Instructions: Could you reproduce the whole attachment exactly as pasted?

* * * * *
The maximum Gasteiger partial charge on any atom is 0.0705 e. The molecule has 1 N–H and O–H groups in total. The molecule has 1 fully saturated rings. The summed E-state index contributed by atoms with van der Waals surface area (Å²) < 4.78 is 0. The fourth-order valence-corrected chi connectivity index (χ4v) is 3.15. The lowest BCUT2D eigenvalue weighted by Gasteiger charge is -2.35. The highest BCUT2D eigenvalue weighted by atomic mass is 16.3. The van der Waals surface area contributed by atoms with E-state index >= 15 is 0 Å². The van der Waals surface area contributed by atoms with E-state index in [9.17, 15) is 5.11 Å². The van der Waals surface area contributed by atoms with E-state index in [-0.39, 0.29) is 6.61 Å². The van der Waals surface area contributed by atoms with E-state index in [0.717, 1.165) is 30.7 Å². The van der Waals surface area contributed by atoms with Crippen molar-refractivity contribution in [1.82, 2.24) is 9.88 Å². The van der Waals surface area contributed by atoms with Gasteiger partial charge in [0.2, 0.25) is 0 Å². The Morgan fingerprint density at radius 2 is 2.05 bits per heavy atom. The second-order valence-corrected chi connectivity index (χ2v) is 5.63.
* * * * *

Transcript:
The maximum Gasteiger partial charge on any atom is 0.0705 e. The molecule has 1 N–H and O–H groups in total. The molecule has 1 fully saturated rings. The summed E-state index contributed by atoms with van der Waals surface area (Å²) < 4.78 is 0. The fourth-order valence-corrected chi connectivity index (χ4v) is 3.15. The lowest BCUT2D eigenvalue weighted by Gasteiger charge is -2.35. The highest BCUT2D eigenvalue weighted by atomic mass is 16.3. The van der Waals surface area contributed by atoms with E-state index >= 15 is 0 Å². The van der Waals surface area contributed by atoms with E-state index in [9.17, 15) is 5.11 Å². The van der Waals surface area contributed by atoms with E-state index in [-0.39, 0.29) is 6.61 Å². The van der Waals surface area contributed by atoms with E-state index in [0.717, 1.165) is 30.7 Å². The van der Waals surface area contributed by atoms with Crippen molar-refractivity contribution in [1.82, 2.24) is 9.88 Å². The van der Waals surface area contributed by atoms with Gasteiger partial charge in [0.2, 0.25) is 0 Å². The Morgan fingerprint density at radius 2 is 2.05 bits per heavy atom. The second-order valence-corrected chi connectivity index (χ2v) is 5.63.